USA’s Jensen plays the long game


After the opening World Cup of 2020, wheelchair fencers from the Americas are heading back home to prepare for their next major challenge - the International Wheelchair and Amputee Sports Federation (IWAS) Wheelchair Fencing Americas Championships in Sao Paulo, Brazil.

By Alison Thompson | For IWAS

The competition will directly follow the next World Cup, also in Sao Paulo, from 11-14 March. It is a key stop on the road to the Tokyo 2020 Paralympic Games.

For teenager Shelby Jensen, currently ranked as the USA’s top sabre wheelchair fencer, positivity, preparation and putting learned experience into practice is key:

“I try to go into competitions with a positive attitude and I feel pretty good ahead of Sao Paulo. I’ve been living and training at the Olympic Training Center in Colorado trying to improve my game with lessons and bouting”.

Having only started in the sport three years ago, Jensen has been quick to make her mark and already reached the podium at her first Americas Championships in 2018.

She will be looking to improve on her bronze from the women’s foil category A and silver in sabre this year.

Shelby Jensen poses with her teammate
Shelby Jensen (far right) is one of the USA’s best wheelchair fencers. Credit: Augusto Bizzi

The journey

Jensen was seven years old when a brain aneurysm caused a stroke and left her slightly paralysed on her right side.

The American’s journey into the sport as a teenager came about due to a chance encounter: “I was volunteering at a wheelchair sports camp when I was 15. One of the sports was wheelchair fencing. The foundation running the camp noticed my leg brace and said I had to come try it. A couple of months later I did and it didn’t take me long to realise that this was my sport. I am lucky that the Utah Fencing Foundation has made it easy for me to find and do something I love.”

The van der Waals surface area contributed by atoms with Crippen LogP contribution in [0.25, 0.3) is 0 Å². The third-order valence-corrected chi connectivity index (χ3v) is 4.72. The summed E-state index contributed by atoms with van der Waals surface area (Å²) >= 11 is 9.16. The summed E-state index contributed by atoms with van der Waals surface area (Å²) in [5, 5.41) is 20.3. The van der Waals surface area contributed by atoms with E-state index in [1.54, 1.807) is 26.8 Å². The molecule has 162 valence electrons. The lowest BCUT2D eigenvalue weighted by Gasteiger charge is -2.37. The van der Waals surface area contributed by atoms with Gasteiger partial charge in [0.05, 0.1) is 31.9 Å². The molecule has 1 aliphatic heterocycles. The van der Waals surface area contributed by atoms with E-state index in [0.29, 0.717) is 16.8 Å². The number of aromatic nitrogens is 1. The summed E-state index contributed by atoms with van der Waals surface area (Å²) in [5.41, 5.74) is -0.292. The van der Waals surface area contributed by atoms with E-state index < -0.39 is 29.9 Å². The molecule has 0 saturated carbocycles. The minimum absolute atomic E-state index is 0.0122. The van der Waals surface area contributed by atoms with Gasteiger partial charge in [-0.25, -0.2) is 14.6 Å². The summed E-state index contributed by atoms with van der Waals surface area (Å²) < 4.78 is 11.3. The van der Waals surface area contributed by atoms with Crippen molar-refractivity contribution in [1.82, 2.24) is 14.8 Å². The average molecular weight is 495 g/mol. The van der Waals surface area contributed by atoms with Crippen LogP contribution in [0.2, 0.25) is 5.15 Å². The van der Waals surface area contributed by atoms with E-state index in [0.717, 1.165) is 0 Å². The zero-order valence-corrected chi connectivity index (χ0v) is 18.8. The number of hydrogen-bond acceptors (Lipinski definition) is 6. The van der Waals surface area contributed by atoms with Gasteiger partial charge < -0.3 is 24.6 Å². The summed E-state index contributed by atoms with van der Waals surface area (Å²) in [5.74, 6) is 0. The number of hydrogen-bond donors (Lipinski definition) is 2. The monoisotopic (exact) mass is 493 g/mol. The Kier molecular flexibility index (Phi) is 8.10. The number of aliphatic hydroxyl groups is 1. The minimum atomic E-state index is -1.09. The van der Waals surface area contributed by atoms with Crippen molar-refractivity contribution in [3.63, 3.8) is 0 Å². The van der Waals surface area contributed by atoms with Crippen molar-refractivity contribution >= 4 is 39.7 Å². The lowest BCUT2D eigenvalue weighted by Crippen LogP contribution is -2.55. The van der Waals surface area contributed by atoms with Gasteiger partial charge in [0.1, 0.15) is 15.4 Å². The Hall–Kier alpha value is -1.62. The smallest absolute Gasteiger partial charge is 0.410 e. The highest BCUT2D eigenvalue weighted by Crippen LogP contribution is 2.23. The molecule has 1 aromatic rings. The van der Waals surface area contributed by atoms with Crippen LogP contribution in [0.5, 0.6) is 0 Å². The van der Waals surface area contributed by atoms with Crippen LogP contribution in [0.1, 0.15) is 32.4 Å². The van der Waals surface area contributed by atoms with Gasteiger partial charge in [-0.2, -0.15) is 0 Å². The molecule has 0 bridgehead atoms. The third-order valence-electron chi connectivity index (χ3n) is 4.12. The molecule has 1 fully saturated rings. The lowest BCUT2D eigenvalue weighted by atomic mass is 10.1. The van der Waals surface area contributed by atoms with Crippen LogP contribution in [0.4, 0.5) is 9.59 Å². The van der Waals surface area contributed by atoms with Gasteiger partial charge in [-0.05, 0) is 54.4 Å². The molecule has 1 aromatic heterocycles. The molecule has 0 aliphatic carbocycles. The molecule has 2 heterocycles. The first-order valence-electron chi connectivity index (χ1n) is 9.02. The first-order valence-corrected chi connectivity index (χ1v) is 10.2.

Although competing in all three weapons, the now 19-year-old explains her preferences: “I like epee because there’s things I don’t have to worry about like right of way or off targets. It is a good weapon for a teenager who doesn’t like rules,” she said with a smile.

“But I also like sabre because it’s the weapon that got me into the sport and it is fast and furious.”

Her notable success and ranking in just three short years has meant a steep learning curve for Jensen. “It feels good to be the top ranked wheelchair fencer [from the USA], but the pressure is on to keep my ranking. There are so many strong and amazing women in this sport and I try to learn from those who beat me and hope it improves my game.”

In addition to learning from competing, Jensen is studying sport and psychology and is hoping to convert that learning onto the field of play.

Working one-on-one with a sports psychologist is also helping her be fully prepared:

“I’m ready for Brazil, but anytime you win a medal there is more pressure on you to keep that up. Going into the competitions my ambition is just to do better than I did the year before. If I can improve my standing at the World Cup and medal at zonals that would make me happy”.

And Jensen is already thinking of the long game:

“I want to make it to Tokyo 2020 and after that I want to help grow the sport in the USA. And of course, the 2024 and 2028 Paralympics are definitely on the radar.”

The 2020 IWAS Wheelchair Fencing World Cup will take place on 11-14 March. It will be followed by the Americas Championships from 15-18 March.

Both competitions offer fencers one of the last chances to gain world ranking points which go towards qualification for Tokyo 2020.